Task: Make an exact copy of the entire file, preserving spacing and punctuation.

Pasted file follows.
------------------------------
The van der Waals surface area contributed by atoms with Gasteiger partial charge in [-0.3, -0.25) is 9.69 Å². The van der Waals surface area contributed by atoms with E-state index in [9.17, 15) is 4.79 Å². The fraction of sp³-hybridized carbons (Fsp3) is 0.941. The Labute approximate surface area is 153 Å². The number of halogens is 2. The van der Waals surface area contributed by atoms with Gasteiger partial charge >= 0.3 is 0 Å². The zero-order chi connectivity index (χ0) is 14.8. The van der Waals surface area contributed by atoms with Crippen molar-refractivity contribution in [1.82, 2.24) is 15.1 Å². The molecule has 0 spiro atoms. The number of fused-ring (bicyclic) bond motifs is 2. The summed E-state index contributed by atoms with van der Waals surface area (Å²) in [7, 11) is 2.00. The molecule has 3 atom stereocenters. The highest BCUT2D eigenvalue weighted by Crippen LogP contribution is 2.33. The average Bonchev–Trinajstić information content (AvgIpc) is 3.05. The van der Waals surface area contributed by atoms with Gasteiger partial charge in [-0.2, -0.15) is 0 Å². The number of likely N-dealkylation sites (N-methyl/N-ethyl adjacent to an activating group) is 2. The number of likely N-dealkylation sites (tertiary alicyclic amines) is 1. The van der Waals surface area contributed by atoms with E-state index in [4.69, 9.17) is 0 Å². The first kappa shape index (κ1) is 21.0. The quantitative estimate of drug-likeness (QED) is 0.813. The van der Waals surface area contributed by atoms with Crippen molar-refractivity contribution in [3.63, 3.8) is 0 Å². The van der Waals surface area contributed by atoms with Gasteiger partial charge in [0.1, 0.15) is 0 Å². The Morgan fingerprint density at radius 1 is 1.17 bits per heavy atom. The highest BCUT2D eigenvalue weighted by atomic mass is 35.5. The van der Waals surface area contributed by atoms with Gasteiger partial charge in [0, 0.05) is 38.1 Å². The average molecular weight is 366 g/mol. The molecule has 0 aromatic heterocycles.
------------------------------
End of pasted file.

The van der Waals surface area contributed by atoms with Gasteiger partial charge in [-0.3, -0.25) is 9.69 Å². The van der Waals surface area contributed by atoms with E-state index in [9.17, 15) is 4.79 Å². The fraction of sp³-hybridized carbons (Fsp3) is 0.941. The Labute approximate surface area is 153 Å². The number of halogens is 2. The van der Waals surface area contributed by atoms with Gasteiger partial charge >= 0.3 is 0 Å². The zero-order chi connectivity index (χ0) is 14.8. The van der Waals surface area contributed by atoms with Crippen molar-refractivity contribution in [1.82, 2.24) is 15.1 Å². The molecule has 0 spiro atoms. The number of fused-ring (bicyclic) bond motifs is 2. The summed E-state index contributed by atoms with van der Waals surface area (Å²) in [7, 11) is 2.00. The molecule has 3 atom stereocenters. The highest BCUT2D eigenvalue weighted by Crippen LogP contribution is 2.33. The average Bonchev–Trinajstić information content (AvgIpc) is 3.05. The van der Waals surface area contributed by atoms with Gasteiger partial charge in [-0.2, -0.15) is 0 Å². The number of likely N-dealkylation sites (N-methyl/N-ethyl adjacent to an activating group) is 2. The number of likely N-dealkylation sites (tertiary alicyclic amines) is 1. The van der Waals surface area contributed by atoms with E-state index in [4.69, 9.17) is 0 Å². The first kappa shape index (κ1) is 21.0. The quantitative estimate of drug-likeness (QED) is 0.813. The van der Waals surface area contributed by atoms with Crippen molar-refractivity contribution in [3.63, 3.8) is 0 Å². The van der Waals surface area contributed by atoms with Gasteiger partial charge in [0.1, 0.15) is 0 Å². The Morgan fingerprint density at radius 1 is 1.17 bits per heavy atom. The highest BCUT2D eigenvalue weighted by atomic mass is 35.5. The van der Waals surface area contributed by atoms with Gasteiger partial charge in [0, 0.05) is 38.1 Å². The average molecular weight is 366 g/mol. The molecule has 0 aromatic heterocycles.